Louis-Nicolas Clérambault (1676-1749) was one of a family of musicians: his father was one of the 24 violons du Roi, and his sons went on to succeed him in his musical appointments.
Renowned as an organist, he held two important posts in Paris - those at the Grands Augustins, and Saint-Sulpice. He gained the patronage of Madame de Maintenon, who was formerly the King’s mistress, secretly married to him in the 1680s. Under her influence there was less emphasis on lavish court entertainments: instead, she held musical evenings for the King in her own apartments. Clérambault was involved in arranging these musical occasions. It is probable that many of his cantatas were written for the King’s entertainment.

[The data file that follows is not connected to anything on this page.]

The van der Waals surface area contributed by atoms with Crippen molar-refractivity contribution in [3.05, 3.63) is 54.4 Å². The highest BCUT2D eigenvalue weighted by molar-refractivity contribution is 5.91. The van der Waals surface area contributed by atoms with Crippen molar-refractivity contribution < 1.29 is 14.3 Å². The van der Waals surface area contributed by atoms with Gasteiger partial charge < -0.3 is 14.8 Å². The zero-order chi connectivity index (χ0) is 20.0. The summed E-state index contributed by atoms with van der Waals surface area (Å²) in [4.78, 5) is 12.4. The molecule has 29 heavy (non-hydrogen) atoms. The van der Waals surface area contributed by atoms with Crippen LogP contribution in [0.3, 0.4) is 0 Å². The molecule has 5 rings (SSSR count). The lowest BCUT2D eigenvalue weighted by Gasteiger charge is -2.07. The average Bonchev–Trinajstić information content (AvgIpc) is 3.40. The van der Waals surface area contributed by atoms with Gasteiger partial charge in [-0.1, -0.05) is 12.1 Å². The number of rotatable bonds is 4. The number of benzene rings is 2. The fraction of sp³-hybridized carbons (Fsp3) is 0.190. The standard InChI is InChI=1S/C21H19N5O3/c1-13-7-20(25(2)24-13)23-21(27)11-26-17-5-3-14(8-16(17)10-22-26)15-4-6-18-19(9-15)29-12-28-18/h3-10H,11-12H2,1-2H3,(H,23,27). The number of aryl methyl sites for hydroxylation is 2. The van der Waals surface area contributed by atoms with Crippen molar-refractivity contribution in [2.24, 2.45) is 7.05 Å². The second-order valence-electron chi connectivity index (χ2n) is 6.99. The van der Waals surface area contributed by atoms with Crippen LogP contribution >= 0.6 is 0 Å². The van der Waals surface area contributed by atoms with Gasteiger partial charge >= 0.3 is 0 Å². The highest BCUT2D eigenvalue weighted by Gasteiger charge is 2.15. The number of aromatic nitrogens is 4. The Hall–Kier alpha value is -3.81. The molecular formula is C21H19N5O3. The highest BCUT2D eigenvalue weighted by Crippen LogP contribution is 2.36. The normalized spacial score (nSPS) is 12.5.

Although he was well-regarded for his sacred music and his keyboard and instrumental compositions, he was better known as a master of the French Cantata, equal in reputation to Campra, Bernier and Batistin (Stuck): he “wrote his cantatas with the assurance and self-discipline of one to the manner born”.